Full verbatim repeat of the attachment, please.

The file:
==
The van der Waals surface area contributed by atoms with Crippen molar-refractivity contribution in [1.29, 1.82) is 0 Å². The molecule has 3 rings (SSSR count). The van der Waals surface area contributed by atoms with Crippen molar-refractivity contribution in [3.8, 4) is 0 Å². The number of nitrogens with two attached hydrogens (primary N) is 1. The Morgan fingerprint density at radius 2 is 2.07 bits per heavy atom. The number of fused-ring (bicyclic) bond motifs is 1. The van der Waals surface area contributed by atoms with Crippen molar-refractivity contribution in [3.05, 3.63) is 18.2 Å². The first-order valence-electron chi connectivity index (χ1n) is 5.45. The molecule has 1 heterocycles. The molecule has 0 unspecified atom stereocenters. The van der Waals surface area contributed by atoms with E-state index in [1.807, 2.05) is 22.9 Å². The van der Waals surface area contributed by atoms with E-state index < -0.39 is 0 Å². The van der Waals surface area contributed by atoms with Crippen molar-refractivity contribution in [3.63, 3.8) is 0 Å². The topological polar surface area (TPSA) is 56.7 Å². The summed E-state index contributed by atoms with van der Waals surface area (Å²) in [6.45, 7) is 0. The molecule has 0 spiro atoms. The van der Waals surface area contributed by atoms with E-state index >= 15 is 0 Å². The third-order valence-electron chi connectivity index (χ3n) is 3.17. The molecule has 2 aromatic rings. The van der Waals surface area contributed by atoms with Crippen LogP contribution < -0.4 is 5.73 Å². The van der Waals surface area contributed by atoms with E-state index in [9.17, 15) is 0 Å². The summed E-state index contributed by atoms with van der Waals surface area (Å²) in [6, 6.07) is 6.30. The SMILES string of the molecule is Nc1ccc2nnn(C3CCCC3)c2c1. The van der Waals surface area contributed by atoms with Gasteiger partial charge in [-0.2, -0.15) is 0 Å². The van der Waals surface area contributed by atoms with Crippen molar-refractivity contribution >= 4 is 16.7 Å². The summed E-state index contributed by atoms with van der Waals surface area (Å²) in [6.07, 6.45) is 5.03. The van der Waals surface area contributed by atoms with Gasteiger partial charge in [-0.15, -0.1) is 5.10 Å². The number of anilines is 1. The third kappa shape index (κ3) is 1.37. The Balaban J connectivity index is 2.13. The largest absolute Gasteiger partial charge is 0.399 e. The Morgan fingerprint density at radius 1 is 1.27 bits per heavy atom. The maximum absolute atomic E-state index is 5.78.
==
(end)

The van der Waals surface area contributed by atoms with Crippen molar-refractivity contribution in [1.29, 1.82) is 0 Å². The molecule has 3 rings (SSSR count). The van der Waals surface area contributed by atoms with Crippen molar-refractivity contribution in [3.8, 4) is 0 Å². The number of nitrogens with two attached hydrogens (primary N) is 1. The Morgan fingerprint density at radius 2 is 2.07 bits per heavy atom. The number of fused-ring (bicyclic) bond motifs is 1. The van der Waals surface area contributed by atoms with Crippen molar-refractivity contribution in [3.05, 3.63) is 18.2 Å². The first-order valence-electron chi connectivity index (χ1n) is 5.45. The molecule has 1 heterocycles. The molecule has 0 unspecified atom stereocenters. The van der Waals surface area contributed by atoms with E-state index in [1.807, 2.05) is 22.9 Å². The van der Waals surface area contributed by atoms with E-state index < -0.39 is 0 Å². The van der Waals surface area contributed by atoms with Crippen molar-refractivity contribution in [3.63, 3.8) is 0 Å². The topological polar surface area (TPSA) is 56.7 Å². The summed E-state index contributed by atoms with van der Waals surface area (Å²) in [6.45, 7) is 0. The molecule has 0 spiro atoms. The van der Waals surface area contributed by atoms with E-state index >= 15 is 0 Å². The third-order valence-electron chi connectivity index (χ3n) is 3.17. The molecule has 2 aromatic rings. The van der Waals surface area contributed by atoms with Crippen LogP contribution < -0.4 is 5.73 Å². The van der Waals surface area contributed by atoms with E-state index in [9.17, 15) is 0 Å². The summed E-state index contributed by atoms with van der Waals surface area (Å²) in [6, 6.07) is 6.30. The SMILES string of the molecule is Nc1ccc2nnn(C3CCCC3)c2c1. The van der Waals surface area contributed by atoms with Gasteiger partial charge in [-0.2, -0.15) is 0 Å². The van der Waals surface area contributed by atoms with Crippen molar-refractivity contribution >= 4 is 16.7 Å². The summed E-state index contributed by atoms with van der Waals surface area (Å²) in [6.07, 6.45) is 5.03. The van der Waals surface area contributed by atoms with Gasteiger partial charge in [-0.15, -0.1) is 5.10 Å². The number of anilines is 1. The third kappa shape index (κ3) is 1.37. The Balaban J connectivity index is 2.13. The largest absolute Gasteiger partial charge is 0.399 e. The Morgan fingerprint density at radius 1 is 1.27 bits per heavy atom. The maximum absolute atomic E-state index is 5.78.